The Australian Bureau of Statistics’ efforts to make data more easily available have been recognised, with its ABS Stats apps being awarded the top gong in the government category at the Driven x Design 2017 tech design awards.
The award focuses on apps that have been updated to improve the user experience and take service to the next level.
The ABS Stats app allows users access to key economic indicators, census data and the Australian population clock from the convenience of their mobile device — much easier than downloading a spreadsheet from the ABS website. It has been updated to improve the interface, making it more intuitive and responsive. Data can be broken down by suburb and federal electorate.
More than 42,500 people have downloaded the app so far, its popularity helped by word of mouth. On July 28, 2013, it had the highest ever number of downloads (3674) on a single day due to a 13 second plug by Malcolm Farr during the closing of an episode of ABC Insiders.
According to Michelle Tseng, assistant director and team leader of the mobile and online apps team (pictured top), work on the app began shortly after the first iPhone was announced, though it took them several prototypes before it was officially released some five years later.
“For statistics geeks, anybody from the career politician to the dinner party know-it-all, or even settling those dinner party disagreements, the app gives invaluable access the latest statistics about Australia,” Tseng says.
But why stop at one version? The team has continued to iterate and improve the offering with new datasets, using GPS, and automated updates from ABS macrodata repositories, so the information like the Pop Clock can automagically update without ever having to lift another finger.
ABS’ design goal is lean and modern, based on user-centric development:
- Using a user-centred design approach, they focused on the user and user experience elements to incite delight, such as information design, minimal aesthetics, clean layouts, intuitive gesture control and surfacing data upon opening the app.
- It followed principles of Google’s ‘material design’, which blends classic design principles with innovation and technology, for the Android version and Apple’s iOS Human Interface Design guidelines for the iOS version.
- The team approached the development using an agile and iterative process.
But is the work now done? The ABS is encouraging its users to take come up with even more innovative solutions, “unleashing the power of statistics for a better Australia.”
The app was built by mobile tech vendor Ansible. The ABS project team had little experience working with outside vendors previously, but say that regular communication and engagement with the company allowed for swift resolution of any issues that arose during the process.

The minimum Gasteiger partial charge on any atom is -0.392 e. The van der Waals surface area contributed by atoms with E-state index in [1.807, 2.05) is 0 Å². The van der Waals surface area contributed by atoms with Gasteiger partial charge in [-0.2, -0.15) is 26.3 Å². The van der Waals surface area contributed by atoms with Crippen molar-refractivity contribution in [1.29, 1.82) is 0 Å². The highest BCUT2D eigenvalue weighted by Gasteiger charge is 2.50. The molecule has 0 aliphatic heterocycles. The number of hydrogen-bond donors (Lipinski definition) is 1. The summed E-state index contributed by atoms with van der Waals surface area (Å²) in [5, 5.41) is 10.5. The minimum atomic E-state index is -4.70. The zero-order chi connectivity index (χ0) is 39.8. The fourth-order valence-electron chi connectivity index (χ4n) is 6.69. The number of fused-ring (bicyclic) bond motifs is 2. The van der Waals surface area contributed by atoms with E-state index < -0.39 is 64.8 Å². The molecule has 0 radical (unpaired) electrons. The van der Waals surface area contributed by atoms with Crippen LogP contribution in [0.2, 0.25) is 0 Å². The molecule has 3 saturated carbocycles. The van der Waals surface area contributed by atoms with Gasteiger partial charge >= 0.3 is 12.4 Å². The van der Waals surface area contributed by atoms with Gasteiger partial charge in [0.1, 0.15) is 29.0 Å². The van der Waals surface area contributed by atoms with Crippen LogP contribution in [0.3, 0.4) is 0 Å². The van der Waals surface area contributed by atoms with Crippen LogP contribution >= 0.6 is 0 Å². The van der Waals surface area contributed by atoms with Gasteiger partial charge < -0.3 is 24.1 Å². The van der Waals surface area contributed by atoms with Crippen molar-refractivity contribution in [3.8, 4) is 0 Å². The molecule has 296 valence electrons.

The ABS Stats app has also been nominated for the best expanded service or application category in the gov design awards, with the winner to be announced shortly.
Solving problems for vulnerable members of the community
The Fair Work Ombudsman’s Record My Hours app, which addresses the persistent problem of underpayment for young and migrant workers, took out a silver medal in the government category.
The FWO sees many examples of records that are missing information or even deliberately misleading. This creates difficulties in determining whether workers are being paid their correct entitlements. The Record My Hours app solves this problem by leveraging smartphone features like wifi and GPS tracking to make it easy for workers to automatically and accurately record their hours of work and pass-on information about their employment. It was also built by Ansible.
The Victorian Electoral Commission’s Voters Voice iPad app also received silver. It assists people who have complex communication difficulties, speak Auslan or have literacy issues to enrol and vote. Built by a company called Conduct, cost savings for the VEC are estimated at around $1 million.
The WA Department of Agriculture and Food’s soon-to-be-released Lambing Planner app was another silver. It replaces a hand-held, paper-based tool targeted at farmers. It allows users to change a lambing date or a joining date and see the impact on other key times in the reproductive year. It also features a short best-practice guide for lambing. It was created by Dapper Apps.